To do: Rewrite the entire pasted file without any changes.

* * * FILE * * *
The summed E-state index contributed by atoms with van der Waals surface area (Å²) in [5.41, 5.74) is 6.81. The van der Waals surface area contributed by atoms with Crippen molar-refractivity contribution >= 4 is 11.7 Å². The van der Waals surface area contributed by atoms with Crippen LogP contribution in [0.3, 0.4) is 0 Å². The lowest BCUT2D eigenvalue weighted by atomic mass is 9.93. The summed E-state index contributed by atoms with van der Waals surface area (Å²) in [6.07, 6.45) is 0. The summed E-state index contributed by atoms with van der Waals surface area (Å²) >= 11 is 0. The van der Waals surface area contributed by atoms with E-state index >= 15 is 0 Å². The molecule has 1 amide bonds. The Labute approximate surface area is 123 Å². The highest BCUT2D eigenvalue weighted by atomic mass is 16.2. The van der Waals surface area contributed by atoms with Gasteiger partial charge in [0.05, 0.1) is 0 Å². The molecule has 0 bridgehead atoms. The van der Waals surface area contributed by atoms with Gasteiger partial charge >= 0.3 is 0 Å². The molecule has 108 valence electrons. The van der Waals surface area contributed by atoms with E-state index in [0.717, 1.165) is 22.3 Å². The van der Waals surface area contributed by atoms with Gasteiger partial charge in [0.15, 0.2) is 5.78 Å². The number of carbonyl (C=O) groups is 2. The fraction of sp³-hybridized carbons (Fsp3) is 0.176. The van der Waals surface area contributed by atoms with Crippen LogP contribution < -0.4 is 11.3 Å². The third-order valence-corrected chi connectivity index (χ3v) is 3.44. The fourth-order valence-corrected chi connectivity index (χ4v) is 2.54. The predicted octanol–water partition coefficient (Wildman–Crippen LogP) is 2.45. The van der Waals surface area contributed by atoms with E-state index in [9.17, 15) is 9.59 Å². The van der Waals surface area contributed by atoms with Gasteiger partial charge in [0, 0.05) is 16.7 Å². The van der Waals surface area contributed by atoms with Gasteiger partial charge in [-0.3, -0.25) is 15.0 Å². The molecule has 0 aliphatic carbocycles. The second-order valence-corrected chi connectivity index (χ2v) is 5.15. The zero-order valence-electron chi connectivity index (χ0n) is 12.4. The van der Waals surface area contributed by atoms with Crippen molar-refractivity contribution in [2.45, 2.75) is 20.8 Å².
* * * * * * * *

The summed E-state index contributed by atoms with van der Waals surface area (Å²) in [5.41, 5.74) is 6.81. The van der Waals surface area contributed by atoms with Crippen molar-refractivity contribution >= 4 is 11.7 Å². The van der Waals surface area contributed by atoms with Crippen LogP contribution in [0.3, 0.4) is 0 Å². The lowest BCUT2D eigenvalue weighted by atomic mass is 9.93. The summed E-state index contributed by atoms with van der Waals surface area (Å²) in [6.07, 6.45) is 0. The summed E-state index contributed by atoms with van der Waals surface area (Å²) >= 11 is 0. The van der Waals surface area contributed by atoms with E-state index >= 15 is 0 Å². The molecule has 1 amide bonds. The Labute approximate surface area is 123 Å². The highest BCUT2D eigenvalue weighted by atomic mass is 16.2. The van der Waals surface area contributed by atoms with Gasteiger partial charge in [0.05, 0.1) is 0 Å². The molecule has 0 bridgehead atoms. The van der Waals surface area contributed by atoms with Gasteiger partial charge >= 0.3 is 0 Å². The molecule has 108 valence electrons. The van der Waals surface area contributed by atoms with E-state index in [0.717, 1.165) is 22.3 Å². The van der Waals surface area contributed by atoms with Gasteiger partial charge in [0.15, 0.2) is 5.78 Å². The number of carbonyl (C=O) groups is 2. The fraction of sp³-hybridized carbons (Fsp3) is 0.176. The van der Waals surface area contributed by atoms with Crippen LogP contribution < -0.4 is 11.3 Å². The third-order valence-corrected chi connectivity index (χ3v) is 3.44. The fourth-order valence-corrected chi connectivity index (χ4v) is 2.54. The predicted octanol–water partition coefficient (Wildman–Crippen LogP) is 2.45. The van der Waals surface area contributed by atoms with E-state index in [9.17, 15) is 9.59 Å². The van der Waals surface area contributed by atoms with Gasteiger partial charge in [0, 0.05) is 16.7 Å². The van der Waals surface area contributed by atoms with Gasteiger partial charge in [-0.3, -0.25) is 15.0 Å². The molecule has 0 aliphatic carbocycles. The second-order valence-corrected chi connectivity index (χ2v) is 5.15. The zero-order valence-electron chi connectivity index (χ0n) is 12.4. The van der Waals surface area contributed by atoms with Crippen molar-refractivity contribution in [2.45, 2.75) is 20.8 Å².